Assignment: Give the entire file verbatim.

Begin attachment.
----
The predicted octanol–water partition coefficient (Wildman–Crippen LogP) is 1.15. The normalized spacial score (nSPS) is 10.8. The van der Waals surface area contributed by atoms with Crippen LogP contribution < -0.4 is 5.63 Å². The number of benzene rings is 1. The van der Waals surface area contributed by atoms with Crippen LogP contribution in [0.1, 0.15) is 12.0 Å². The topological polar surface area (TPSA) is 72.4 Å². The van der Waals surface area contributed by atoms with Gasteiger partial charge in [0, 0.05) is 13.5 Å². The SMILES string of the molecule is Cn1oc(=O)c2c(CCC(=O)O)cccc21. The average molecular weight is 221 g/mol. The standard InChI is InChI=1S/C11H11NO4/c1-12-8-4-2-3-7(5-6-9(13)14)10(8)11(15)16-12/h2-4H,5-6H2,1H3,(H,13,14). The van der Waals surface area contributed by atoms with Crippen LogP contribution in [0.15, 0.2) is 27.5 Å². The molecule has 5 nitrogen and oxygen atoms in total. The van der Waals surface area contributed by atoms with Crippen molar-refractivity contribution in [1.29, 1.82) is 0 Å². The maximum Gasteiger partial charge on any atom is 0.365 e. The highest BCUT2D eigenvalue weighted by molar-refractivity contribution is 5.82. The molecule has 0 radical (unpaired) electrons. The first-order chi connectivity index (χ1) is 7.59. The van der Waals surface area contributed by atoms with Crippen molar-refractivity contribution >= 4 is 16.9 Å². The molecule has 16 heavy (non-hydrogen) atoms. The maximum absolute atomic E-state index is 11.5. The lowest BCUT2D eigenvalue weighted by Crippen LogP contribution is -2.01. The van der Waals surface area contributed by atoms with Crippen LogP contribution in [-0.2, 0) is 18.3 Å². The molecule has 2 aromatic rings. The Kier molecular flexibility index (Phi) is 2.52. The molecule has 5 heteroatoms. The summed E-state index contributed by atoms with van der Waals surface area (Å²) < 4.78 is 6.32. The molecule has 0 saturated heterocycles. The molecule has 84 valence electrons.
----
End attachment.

The predicted octanol–water partition coefficient (Wildman–Crippen LogP) is 1.15. The normalized spacial score (nSPS) is 10.8. The van der Waals surface area contributed by atoms with Crippen LogP contribution < -0.4 is 5.63 Å². The number of benzene rings is 1. The van der Waals surface area contributed by atoms with Crippen LogP contribution in [0.1, 0.15) is 12.0 Å². The topological polar surface area (TPSA) is 72.4 Å². The van der Waals surface area contributed by atoms with Gasteiger partial charge in [0, 0.05) is 13.5 Å². The SMILES string of the molecule is Cn1oc(=O)c2c(CCC(=O)O)cccc21. The average molecular weight is 221 g/mol. The standard InChI is InChI=1S/C11H11NO4/c1-12-8-4-2-3-7(5-6-9(13)14)10(8)11(15)16-12/h2-4H,5-6H2,1H3,(H,13,14). The van der Waals surface area contributed by atoms with Crippen LogP contribution in [0.15, 0.2) is 27.5 Å². The molecule has 5 nitrogen and oxygen atoms in total. The van der Waals surface area contributed by atoms with Crippen molar-refractivity contribution in [1.29, 1.82) is 0 Å². The maximum Gasteiger partial charge on any atom is 0.365 e. The highest BCUT2D eigenvalue weighted by molar-refractivity contribution is 5.82. The molecule has 0 radical (unpaired) electrons. The first-order chi connectivity index (χ1) is 7.59. The van der Waals surface area contributed by atoms with Crippen molar-refractivity contribution >= 4 is 16.9 Å². The molecule has 16 heavy (non-hydrogen) atoms. The maximum absolute atomic E-state index is 11.5. The lowest BCUT2D eigenvalue weighted by Crippen LogP contribution is -2.01. The van der Waals surface area contributed by atoms with Crippen LogP contribution in [-0.2, 0) is 18.3 Å². The molecule has 2 aromatic rings. The Kier molecular flexibility index (Phi) is 2.52. The molecule has 5 heteroatoms. The summed E-state index contributed by atoms with van der Waals surface area (Å²) < 4.78 is 6.32. The molecule has 0 saturated heterocycles. The molecule has 84 valence electrons.